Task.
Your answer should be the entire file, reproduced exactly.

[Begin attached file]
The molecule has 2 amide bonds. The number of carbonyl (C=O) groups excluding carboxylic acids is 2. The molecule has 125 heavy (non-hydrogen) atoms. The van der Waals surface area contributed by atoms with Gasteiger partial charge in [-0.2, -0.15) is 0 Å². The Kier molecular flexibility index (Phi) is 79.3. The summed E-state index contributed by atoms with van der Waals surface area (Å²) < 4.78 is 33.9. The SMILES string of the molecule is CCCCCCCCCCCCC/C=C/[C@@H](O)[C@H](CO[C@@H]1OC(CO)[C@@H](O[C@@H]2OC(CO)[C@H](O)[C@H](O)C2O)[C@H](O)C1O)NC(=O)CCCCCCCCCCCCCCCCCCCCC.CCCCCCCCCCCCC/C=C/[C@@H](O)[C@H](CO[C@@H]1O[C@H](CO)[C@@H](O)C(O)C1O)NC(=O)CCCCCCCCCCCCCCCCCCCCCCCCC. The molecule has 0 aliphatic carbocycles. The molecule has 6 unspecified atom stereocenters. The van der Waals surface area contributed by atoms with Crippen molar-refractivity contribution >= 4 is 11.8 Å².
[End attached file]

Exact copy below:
The molecule has 2 amide bonds. The number of carbonyl (C=O) groups excluding carboxylic acids is 2. The molecule has 125 heavy (non-hydrogen) atoms. The van der Waals surface area contributed by atoms with Gasteiger partial charge in [-0.2, -0.15) is 0 Å². The Kier molecular flexibility index (Phi) is 79.3. The summed E-state index contributed by atoms with van der Waals surface area (Å²) < 4.78 is 33.9. The SMILES string of the molecule is CCCCCCCCCCCCC/C=C/[C@@H](O)[C@H](CO[C@@H]1OC(CO)[C@@H](O[C@@H]2OC(CO)[C@H](O)[C@H](O)C2O)[C@H](O)C1O)NC(=O)CCCCCCCCCCCCCCCCCCCCC.CCCCCCCCCCCCC/C=C/[C@@H](O)[C@H](CO[C@@H]1O[C@H](CO)[C@@H](O)C(O)C1O)NC(=O)CCCCCCCCCCCCCCCCCCCCCCCCC. The molecule has 0 aliphatic carbocycles. The molecule has 6 unspecified atom stereocenters. The van der Waals surface area contributed by atoms with Crippen molar-refractivity contribution >= 4 is 11.8 Å².